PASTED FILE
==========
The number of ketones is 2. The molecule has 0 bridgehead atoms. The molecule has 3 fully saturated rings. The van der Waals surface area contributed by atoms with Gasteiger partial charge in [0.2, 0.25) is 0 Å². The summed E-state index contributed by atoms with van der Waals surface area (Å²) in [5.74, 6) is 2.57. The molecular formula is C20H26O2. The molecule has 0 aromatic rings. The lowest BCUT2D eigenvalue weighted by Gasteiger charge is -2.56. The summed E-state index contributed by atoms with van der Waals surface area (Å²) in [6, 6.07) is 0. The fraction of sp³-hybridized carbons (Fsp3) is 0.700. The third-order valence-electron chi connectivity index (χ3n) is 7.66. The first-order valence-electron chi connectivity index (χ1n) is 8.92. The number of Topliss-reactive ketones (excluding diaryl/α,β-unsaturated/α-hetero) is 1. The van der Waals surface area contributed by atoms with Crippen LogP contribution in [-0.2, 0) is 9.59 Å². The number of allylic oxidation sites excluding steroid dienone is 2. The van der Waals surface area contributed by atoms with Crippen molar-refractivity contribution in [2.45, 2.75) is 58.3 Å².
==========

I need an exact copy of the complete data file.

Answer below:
The number of ketones is 2. The molecule has 0 bridgehead atoms. The molecule has 3 fully saturated rings. The van der Waals surface area contributed by atoms with Gasteiger partial charge in [0.2, 0.25) is 0 Å². The summed E-state index contributed by atoms with van der Waals surface area (Å²) in [5.74, 6) is 2.57. The molecular formula is C20H26O2. The molecule has 0 aromatic rings. The lowest BCUT2D eigenvalue weighted by Gasteiger charge is -2.56. The summed E-state index contributed by atoms with van der Waals surface area (Å²) in [6, 6.07) is 0. The fraction of sp³-hybridized carbons (Fsp3) is 0.700. The third-order valence-electron chi connectivity index (χ3n) is 7.66. The first-order valence-electron chi connectivity index (χ1n) is 8.92. The number of Topliss-reactive ketones (excluding diaryl/α,β-unsaturated/α-hetero) is 1. The van der Waals surface area contributed by atoms with Crippen LogP contribution in [-0.2, 0) is 9.59 Å². The number of allylic oxidation sites excluding steroid dienone is 2. The van der Waals surface area contributed by atoms with Crippen molar-refractivity contribution in [2.45, 2.75) is 58.3 Å².